Blue jeans in the office: Debunking the dilemma and navigating workplace attire

Blue jeans in the office: Debunking the dilemma and navigating workplace attire

Q. You’ve written a few times in recent weeks about blue jeans as if they are an acceptable choice in the office. It’s fine to work in your yard with them or in a “blue collar job,” but I would never wear them to the office and am horrified how many men do. Please do not tell me you now find this acceptable?

A. Well, I have a few thoughts in terms of your question/comments:

First, I’ve written about a number of varieties of jeans recently (stretch blue jeans, white jeans, as well as traditional blue and black jeans), and in no cases was I discussing frayed, worn, or (worst of all) intentionally torn jeans.

Second, the term “office and business wear” has definitely changed in the last few decades, adding Friday wear, casual-work dress, and remote-work clothing. Even if you are not ready to accept these changes, I certainly have to address them.

Third, I still do think if I meet with a banker or a lawyer, and he is wearing jeans and a polo, and it is not a weekend, he is not appropriately dressed.
So, while it is far from universally accepted, let me provide you with my scale of casual-to-more- formality of jeans, as well as when I believe they are, and are not, appropriate.

  • Torn/patched jeans – You can wear these to change the oil in your car..
  • Clean, crisp white jeans – As I wrote a few weeks back, these are, oddly, a year-round look that style-conscious men occasionally wear even when other white and/or cotton pants would not be considered in season.
  • Standard faded blue jeans are useful for many weekend/casual-social occasions where you might wear a polo shirt, a flannel shirt, a Tee, or a dress shirt with rolled-up sleeves. I find these to be most appropriate for younger dressers.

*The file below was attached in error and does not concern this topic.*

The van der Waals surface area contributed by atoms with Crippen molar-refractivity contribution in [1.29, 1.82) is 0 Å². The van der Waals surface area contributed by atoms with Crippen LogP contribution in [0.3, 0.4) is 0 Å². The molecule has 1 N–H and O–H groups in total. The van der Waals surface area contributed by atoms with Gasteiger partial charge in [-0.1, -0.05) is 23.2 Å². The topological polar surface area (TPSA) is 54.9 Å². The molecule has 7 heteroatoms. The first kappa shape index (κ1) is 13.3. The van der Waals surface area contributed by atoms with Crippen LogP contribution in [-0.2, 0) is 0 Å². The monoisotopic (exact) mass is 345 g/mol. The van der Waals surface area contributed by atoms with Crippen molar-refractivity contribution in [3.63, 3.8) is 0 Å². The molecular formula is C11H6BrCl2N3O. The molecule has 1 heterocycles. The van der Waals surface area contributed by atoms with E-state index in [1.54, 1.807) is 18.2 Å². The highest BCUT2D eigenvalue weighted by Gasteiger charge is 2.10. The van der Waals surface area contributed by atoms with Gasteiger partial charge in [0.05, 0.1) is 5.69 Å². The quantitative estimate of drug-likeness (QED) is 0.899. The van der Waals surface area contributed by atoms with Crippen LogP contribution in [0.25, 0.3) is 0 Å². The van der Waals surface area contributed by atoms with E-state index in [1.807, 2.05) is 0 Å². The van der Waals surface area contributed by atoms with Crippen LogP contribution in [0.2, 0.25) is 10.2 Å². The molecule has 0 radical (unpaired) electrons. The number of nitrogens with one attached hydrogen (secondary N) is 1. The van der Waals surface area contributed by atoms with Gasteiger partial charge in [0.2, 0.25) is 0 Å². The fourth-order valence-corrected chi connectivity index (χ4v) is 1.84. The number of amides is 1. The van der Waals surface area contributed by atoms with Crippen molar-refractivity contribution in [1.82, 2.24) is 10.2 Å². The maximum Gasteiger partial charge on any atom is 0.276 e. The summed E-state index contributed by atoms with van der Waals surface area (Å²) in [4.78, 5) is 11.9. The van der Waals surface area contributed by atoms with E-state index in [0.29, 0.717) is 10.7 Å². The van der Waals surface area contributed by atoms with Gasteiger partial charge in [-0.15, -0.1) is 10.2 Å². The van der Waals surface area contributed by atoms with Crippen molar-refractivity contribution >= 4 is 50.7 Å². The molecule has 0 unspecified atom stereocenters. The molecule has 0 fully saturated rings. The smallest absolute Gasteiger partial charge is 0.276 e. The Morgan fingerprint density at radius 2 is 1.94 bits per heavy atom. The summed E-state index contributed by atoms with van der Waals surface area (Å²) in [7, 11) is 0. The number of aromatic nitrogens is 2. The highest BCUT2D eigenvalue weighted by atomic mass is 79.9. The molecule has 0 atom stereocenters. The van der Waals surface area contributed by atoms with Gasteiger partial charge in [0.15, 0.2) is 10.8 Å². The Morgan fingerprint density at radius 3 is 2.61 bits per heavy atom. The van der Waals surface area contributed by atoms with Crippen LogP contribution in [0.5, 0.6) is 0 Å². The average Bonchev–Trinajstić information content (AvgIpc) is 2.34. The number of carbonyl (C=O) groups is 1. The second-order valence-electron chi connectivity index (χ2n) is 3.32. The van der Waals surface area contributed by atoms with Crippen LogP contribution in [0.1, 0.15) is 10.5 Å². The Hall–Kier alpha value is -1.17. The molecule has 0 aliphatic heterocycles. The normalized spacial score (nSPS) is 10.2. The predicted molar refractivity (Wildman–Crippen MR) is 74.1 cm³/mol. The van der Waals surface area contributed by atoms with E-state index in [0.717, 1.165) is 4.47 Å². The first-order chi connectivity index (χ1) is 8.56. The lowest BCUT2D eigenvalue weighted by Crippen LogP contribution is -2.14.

• Well-pressed (or, at least, not wrinkled), well-cut dark blue jeans worn with a wool tweed sport jacket or a simple navy blazer will take you to many social events and even perhaps to the office, if your office is not overly conservative.

Now, all the above said, I would never question a man’s right to decide that jeans are not part of his style; he, therefore, might not have a single pair of jeans in his closet. Without a dress code to wear a specific item (such as a tie), a man should only wear what he feels comfortable in. I would hope, that with adjustments, even those dressing within a dress code can be comfortable. And, for those who do not like or are not comfortable in jeans, cargo pants and shorts can replace the yardwork-casual jeans choice and khakis can substitute in any more business (albeit still business-casual) settings.

While it ultimately depends on a company’s specific dress code policy, in many workplaces, blue jeans are deemed acceptable as long as they are clean, without any distressing, and paired with a nicely pressed shirt, along with shoes that are not too casual. I agree with you and am not really a great fan of jeans for business wear. Men need to be observant. Unless they are absolutely sure that jeans are welcomed in their specific business environment (and by that I mean that they may have seen the boss wearing them at least once), I would suggest that men err on the side of a step more formal. While chinos and khakis may on occasion be too informal for some business settings, they are not ever likely to get you into trouble in the same way that jeans might.

If a man wears jeans, they should fit perfectly. They should not be too tight or too loose in the seat or have the baggy look of jeans that some men wear for hiking. Jeans that are too long and bunch around your shoes look sloppy. If a more mature man wears jeans, they should be dark, straight-fit jeans with a clean finish. These are classic, timeless, and you can dress them up or down, making them incredibly versatile. Sometimes, older men do not have the body that suits jeans, especially across the seat. If this is true, skipping jeans altogether is often a good choice.

Finally, for those thinking jeans can run long or short and it just doesn’t matter…it does. Wearing jeans does not give you permission to throw out the rules of dressing well. Treat jeans as you do your other pants, if they do not come in exactly your length have them hemmed!

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